And On The 7th Day, No One Rested

One of the biggest aspects of my own core beliefs is that I have a profound respect for other people’s religions and faiths. I mean, as long as your personal faith and/or beliefs don’t bring harm to others or yourself, I’ve always lived by a standard of live and let live. Even if and when they conflict or contradict my own. It makes sense that not everyone sees things the same way, right? But how does one consolidate their beliefs, religious or otherwise, when they conflict with the requirements of the modern world?

The best example I can give, takes me all the way back to the early 2000’s. I was management, third in charge of a location, which for liability purposes I won’t name. But part of my responsibilities included the hiring and discipline of the staff. It was a trying position at times, and I didn’t always enjoy the conversations I had to have with employees, especially given the fact that some of those conversations were dictated by upper management and the owners.

One of the senior management attended a local church, where the youth congregation were invited to apply and based on that manager’s recommendation, most were hired and made up a significant portion of the part-time staff. And although I’m not a big fan of this type of nepotism, I’ll be the first to admit that the staff we hired were quite fantastic. Always on time, worked hard and seemed inclined to make a good name for themselves.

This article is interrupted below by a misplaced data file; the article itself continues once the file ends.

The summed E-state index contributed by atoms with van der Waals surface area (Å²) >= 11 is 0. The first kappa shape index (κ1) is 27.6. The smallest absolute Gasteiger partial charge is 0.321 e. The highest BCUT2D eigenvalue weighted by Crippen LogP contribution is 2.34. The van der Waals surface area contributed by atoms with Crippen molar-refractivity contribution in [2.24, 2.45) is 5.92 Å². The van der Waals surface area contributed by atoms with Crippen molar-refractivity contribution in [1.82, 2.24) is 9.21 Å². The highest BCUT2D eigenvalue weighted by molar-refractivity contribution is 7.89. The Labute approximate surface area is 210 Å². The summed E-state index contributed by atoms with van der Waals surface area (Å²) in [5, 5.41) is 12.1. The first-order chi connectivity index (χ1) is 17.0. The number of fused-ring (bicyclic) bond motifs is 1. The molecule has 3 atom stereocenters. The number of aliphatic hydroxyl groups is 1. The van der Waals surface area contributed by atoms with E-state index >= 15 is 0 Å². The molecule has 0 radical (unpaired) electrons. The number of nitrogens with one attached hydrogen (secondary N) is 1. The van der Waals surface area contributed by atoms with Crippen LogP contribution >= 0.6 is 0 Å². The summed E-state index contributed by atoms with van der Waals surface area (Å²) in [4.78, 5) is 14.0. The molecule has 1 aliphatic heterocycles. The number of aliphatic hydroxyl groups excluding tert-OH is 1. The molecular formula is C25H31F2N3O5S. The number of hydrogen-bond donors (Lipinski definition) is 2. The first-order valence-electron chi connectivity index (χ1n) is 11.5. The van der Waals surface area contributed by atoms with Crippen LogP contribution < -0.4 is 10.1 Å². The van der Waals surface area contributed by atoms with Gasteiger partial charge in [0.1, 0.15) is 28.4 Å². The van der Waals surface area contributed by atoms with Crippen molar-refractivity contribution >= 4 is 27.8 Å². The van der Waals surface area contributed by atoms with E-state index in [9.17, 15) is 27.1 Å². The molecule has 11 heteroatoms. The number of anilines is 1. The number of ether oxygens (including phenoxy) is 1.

But one of my other responsibilities also included scheduling for a staff of almost a hundred. This task was often made all the more difficult by the fact that many of our part-time staff were involved in extracurriculars like sports, committees and hobbies. Trying to provide them with the three or four shifts a week they required while navigating those extracurriculars often proved challenging. Sometimes I found myself having to tell one of the part-timers that a big part of being a responsible person was deciding their priorities and choosing between work and outside activities.

For the most part, it was a smooth conversation, with both parties coming to some sort of consensus even when that consensus meant they’d be parting ways with the company. But one young lad made a point of providing an extremely tight availability and absolutely refused to work on Sundays. When I explained to him that as a high school student with limited availability, Saturdays and Sundays were integral to ensuring that he got his three shifts, it was an unhappy medium, because he demanded three shifts a week but refused to work on Sundays as it was “God’s day.”